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AXIM Completes Pre-Clinical Drug Studies on Compound Proving Tenfold Greater Inhibition of Tumor Metastasis

Quiescin Sulfhydryl Oxidase 1 (QSOX1), an enzyme that is over-expressed by tumor cells in numerous cancers, has been shown to be involved in cancer invasion and metastasis.
By SIN Bureau
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AXIM Biotechnologies, Inc., an international healthcare solutions company targeting oncological and cannabinoid research, announced that its subsidiary Sapphire Biotech, Inc. has completed pre-clinical drug studies on a new compound, SPX-1009, demonstrating 10 times greater potency than its parent compound, SBI-183, in inhibiting metastasis. 

“Cancer is a leading cause of death worldwide and distant metastases are the major cause of patient mortality,” said John W. Huemoeller II, Chief Executive Officer of AXIM® Biotech. “Our scientists at Sapphire are aiming to slow down this death rate through their emphasis on metastasis and these positive early findings are nothing but spectacular.”

Quiescin Sulfhydryl Oxidase 1 (QSOX1), an enzyme that is over-expressed by tumor cells in numerous cancers, has been shown to be involved in cancer invasion and metastasis. Earlier this year, Sapphire acquired exclusive license rights to a small molecule, SBI-183. SBI-183 has been proven to inhibit the enzymatic activity of QSOX1 and suppress tumor cell invasion in vitro and metastasis of MDA-MB-231 breast tumor cells in vivo. In a non-metastatic xenograft of kidney cancer, SBI-183 suppressed primary kidney tumor growth by 51 percent and in a metastatic xenograft breast cancer model (MDA-MB-231-luc TNBC), SBI-183 reduced lung metastasis by 76 percent compared to control. 

Sapphire scientists have tested over 70 analogs of SBI-183 and discovered that SPX-1009 was tenfold more potent in comparison to SBI-183, in suppressing tumor invasion and metastasis in vitro.  SPX-1009 was first screened in a cell-free enzymatic assay for its ability to inhibit QSOX1 and then tested for its ability to inhibit growth and invasion of triple-negative breast cancer (TNBC) cells (MDA-MB-231), sarcomatoid kidney cancer cells (RCJ-41T2) and pancreatic adenocarcinoma cells (MIAPaCa2). MTT assays were used to measure the effect of the compounds on tumor growth. 2D invasion assays and 3D tumor spheroid assays were employed to measure the effect of the compounds on invasion.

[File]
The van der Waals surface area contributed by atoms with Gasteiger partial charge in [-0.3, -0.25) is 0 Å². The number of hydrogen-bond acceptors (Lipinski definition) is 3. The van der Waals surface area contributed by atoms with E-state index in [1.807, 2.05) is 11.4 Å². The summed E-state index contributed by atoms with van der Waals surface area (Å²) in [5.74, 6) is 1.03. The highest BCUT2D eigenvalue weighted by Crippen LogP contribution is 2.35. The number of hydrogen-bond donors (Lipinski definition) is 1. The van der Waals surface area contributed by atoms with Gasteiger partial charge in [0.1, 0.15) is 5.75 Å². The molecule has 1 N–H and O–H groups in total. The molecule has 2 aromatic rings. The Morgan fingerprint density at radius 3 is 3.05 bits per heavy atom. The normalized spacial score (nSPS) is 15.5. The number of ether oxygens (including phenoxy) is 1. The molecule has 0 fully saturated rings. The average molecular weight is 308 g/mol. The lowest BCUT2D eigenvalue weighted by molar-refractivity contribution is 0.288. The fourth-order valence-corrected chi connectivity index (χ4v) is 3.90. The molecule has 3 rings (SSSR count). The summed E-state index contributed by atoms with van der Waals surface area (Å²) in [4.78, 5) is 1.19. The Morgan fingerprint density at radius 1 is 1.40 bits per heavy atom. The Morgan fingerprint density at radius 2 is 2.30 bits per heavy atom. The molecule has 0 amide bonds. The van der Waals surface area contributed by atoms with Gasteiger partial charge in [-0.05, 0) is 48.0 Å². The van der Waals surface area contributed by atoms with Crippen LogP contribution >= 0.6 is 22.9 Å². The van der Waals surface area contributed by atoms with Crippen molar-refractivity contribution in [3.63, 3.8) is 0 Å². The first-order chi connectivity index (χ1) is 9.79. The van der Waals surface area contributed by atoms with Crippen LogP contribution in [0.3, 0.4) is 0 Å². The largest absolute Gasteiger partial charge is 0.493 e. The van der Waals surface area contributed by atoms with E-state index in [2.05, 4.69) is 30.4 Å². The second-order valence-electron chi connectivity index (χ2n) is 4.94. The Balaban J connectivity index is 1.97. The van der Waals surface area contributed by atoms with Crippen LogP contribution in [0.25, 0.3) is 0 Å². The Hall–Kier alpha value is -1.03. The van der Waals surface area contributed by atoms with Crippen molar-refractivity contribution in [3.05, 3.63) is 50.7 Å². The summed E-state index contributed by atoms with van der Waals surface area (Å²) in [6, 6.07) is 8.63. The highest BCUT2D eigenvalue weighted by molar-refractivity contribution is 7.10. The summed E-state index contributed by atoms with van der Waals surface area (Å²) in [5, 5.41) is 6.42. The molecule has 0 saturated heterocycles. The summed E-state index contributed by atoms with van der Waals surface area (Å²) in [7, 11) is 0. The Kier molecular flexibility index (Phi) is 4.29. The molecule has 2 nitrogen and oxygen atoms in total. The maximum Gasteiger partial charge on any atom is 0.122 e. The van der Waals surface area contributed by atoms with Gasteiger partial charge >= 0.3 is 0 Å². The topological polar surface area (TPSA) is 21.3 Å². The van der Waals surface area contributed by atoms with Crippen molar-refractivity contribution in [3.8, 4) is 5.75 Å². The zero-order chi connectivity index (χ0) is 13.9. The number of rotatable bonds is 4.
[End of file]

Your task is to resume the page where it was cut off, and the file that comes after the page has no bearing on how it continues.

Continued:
Testing results demonstrated in vitro that SPX-1009 suppressed invasion of breast, kidney and pancreas tumor cells in 2D and 3D invasion assays at tenfold lower concentrations than the parent compound SBI-183. 

Sapphire intends to initiate animal studies to demonstrate the greater potency of SPX-1009 to suppress tumor growth and metastasis in mice bearing MDA-MB-231-luc breast cancer orthotopic xenografts.Sapphire’s intellectual property related to the SBI-183 and SPX-1009 technology is the subject of numerous patent-pending applications.  

“We are extremely excited with the results that the in vitro testing showed,” said Catalina Valencia, Chief Executive Officer of Sapphire Biotech. “This potential therapeutic treatment could someday help control tumor cell proliferation and metastasis with our inhibitor.”




Neha Mule

Neha writes articles on sectors including medicine, food, materials, and science & technology. A qualified statistician, she has the ability to observe and analyze the trends in global markets and write compelling articles that help CXOs in decision making. She is a bookworm and loves to read fiction, lifestyle, science and technology. Neha comes with 6 years of experience in content writing and editing that involves blog writing, preparation of study materials and OERs.

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